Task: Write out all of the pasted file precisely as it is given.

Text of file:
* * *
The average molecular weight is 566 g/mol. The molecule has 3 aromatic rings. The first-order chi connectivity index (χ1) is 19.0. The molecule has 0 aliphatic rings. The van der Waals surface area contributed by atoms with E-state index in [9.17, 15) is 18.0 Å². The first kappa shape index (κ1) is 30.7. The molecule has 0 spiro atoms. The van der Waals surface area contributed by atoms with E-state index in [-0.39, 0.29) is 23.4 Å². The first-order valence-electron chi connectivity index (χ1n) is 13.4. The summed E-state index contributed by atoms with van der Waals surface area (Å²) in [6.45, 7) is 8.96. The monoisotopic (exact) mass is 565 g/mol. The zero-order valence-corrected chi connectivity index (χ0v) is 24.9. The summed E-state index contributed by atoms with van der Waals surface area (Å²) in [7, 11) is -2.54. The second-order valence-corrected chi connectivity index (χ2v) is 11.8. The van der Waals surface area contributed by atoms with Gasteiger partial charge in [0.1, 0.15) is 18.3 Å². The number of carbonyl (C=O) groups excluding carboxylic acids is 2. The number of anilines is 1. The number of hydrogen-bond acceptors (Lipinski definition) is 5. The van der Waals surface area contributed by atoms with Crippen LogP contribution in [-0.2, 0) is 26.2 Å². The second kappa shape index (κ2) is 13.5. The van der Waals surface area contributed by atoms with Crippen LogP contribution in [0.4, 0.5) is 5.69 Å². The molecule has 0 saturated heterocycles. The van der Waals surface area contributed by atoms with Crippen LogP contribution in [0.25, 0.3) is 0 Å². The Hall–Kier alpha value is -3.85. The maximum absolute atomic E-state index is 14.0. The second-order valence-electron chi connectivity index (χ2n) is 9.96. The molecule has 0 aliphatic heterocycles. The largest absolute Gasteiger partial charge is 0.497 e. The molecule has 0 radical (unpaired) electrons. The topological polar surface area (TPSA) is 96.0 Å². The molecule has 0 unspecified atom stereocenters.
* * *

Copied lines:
The average molecular weight is 566 g/mol. The molecule has 3 aromatic rings. The first-order chi connectivity index (χ1) is 19.0. The molecule has 0 aliphatic rings. The van der Waals surface area contributed by atoms with E-state index in [9.17, 15) is 18.0 Å². The first kappa shape index (κ1) is 30.7. The molecule has 0 spiro atoms. The van der Waals surface area contributed by atoms with E-state index in [-0.39, 0.29) is 23.4 Å². The first-order valence-electron chi connectivity index (χ1n) is 13.4. The summed E-state index contributed by atoms with van der Waals surface area (Å²) in [6.45, 7) is 8.96. The monoisotopic (exact) mass is 565 g/mol. The zero-order valence-corrected chi connectivity index (χ0v) is 24.9. The summed E-state index contributed by atoms with van der Waals surface area (Å²) in [7, 11) is -2.54. The second-order valence-corrected chi connectivity index (χ2v) is 11.8. The van der Waals surface area contributed by atoms with Gasteiger partial charge in [0.1, 0.15) is 18.3 Å². The number of carbonyl (C=O) groups excluding carboxylic acids is 2. The number of anilines is 1. The number of hydrogen-bond acceptors (Lipinski definition) is 5. The van der Waals surface area contributed by atoms with Crippen LogP contribution in [-0.2, 0) is 26.2 Å². The second kappa shape index (κ2) is 13.5. The van der Waals surface area contributed by atoms with Crippen LogP contribution in [0.4, 0.5) is 5.69 Å². The molecule has 0 saturated heterocycles. The van der Waals surface area contributed by atoms with Crippen LogP contribution in [0.25, 0.3) is 0 Å². The Hall–Kier alpha value is -3.85. The maximum absolute atomic E-state index is 14.0. The second-order valence-electron chi connectivity index (χ2n) is 9.96. The molecule has 0 aliphatic heterocycles. The largest absolute Gasteiger partial charge is 0.497 e. The molecule has 0 radical (unpaired) electrons. The topological polar surface area (TPSA) is 96.0 Å². The molecule has 0 unspecified atom stereocenters.